Following on from yesterday’s post on Hebrew syllables…
The way syllables work in Aramaic is mostly the same as in Hebrew. The most significant difference is that long vowels (אָ אִי אֵי אוֹ אוּ) can occur in closed, unaccented syllables.
To use Reymond’s example, it means that with words such as הוֹדְעָךְ it is difficult to tell if the first syllable is open or closed. In Hebrew it would be an open syllable (הוּ דְ עָךְ) since long vowels don’t occur in closed unaccented syllables. However, in Aramaic there are two options. It could be open (as in Hebrew) or closed (הוּדְ עָךְ).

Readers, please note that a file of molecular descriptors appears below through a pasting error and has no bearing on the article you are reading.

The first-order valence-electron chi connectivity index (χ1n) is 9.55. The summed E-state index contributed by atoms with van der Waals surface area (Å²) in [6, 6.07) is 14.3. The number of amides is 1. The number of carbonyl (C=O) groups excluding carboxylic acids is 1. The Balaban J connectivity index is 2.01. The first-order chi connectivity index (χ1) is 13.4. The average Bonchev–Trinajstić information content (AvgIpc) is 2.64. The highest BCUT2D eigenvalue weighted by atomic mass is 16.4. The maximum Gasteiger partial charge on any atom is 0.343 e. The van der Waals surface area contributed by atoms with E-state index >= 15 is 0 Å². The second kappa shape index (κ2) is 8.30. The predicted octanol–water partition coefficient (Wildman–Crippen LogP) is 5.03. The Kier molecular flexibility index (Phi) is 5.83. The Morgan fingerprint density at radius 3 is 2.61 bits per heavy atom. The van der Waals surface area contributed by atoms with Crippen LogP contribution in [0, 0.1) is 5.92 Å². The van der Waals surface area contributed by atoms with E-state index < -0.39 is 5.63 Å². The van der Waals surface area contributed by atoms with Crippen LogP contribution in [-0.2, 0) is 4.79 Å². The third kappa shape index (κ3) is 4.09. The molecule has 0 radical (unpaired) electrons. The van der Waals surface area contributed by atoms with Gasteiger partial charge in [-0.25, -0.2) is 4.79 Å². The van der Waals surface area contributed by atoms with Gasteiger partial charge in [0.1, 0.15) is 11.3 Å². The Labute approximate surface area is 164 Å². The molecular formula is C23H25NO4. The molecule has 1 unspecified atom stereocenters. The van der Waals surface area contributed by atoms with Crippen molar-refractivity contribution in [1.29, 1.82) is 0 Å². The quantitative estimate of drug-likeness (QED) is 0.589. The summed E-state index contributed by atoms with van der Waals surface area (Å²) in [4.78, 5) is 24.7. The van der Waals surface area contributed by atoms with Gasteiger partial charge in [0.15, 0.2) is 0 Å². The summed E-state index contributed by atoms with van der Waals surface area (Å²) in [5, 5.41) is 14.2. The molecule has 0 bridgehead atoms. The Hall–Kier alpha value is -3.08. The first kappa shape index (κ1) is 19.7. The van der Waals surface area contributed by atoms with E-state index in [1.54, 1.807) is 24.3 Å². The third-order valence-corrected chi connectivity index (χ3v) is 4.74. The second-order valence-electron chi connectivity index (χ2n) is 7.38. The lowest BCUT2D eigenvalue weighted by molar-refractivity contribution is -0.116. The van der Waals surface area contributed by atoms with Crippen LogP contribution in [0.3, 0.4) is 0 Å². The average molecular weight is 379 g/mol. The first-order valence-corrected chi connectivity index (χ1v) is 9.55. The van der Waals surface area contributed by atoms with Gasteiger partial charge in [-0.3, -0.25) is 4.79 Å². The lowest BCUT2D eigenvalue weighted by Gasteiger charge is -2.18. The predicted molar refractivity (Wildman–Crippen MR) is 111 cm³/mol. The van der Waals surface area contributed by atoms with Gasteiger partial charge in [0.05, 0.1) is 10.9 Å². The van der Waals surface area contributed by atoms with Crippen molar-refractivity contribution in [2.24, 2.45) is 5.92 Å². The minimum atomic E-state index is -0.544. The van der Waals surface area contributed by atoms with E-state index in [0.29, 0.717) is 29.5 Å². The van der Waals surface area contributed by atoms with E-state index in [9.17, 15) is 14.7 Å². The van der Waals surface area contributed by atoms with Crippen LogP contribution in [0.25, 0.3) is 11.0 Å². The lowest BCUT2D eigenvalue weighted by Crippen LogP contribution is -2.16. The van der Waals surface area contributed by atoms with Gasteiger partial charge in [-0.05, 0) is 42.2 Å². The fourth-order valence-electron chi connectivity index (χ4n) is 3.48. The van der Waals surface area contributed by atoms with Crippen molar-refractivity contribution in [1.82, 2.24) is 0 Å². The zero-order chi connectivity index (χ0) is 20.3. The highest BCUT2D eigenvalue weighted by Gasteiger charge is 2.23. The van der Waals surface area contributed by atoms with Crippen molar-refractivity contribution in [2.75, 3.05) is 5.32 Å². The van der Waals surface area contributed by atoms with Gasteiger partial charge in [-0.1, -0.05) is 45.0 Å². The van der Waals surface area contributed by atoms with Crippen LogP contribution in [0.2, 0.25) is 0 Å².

Apparently, it is difficult to tell which is the case, and so the general rule of thumb is to assume that the syllable is open unless you know otherwise (i.e. follow the Hebrew rule).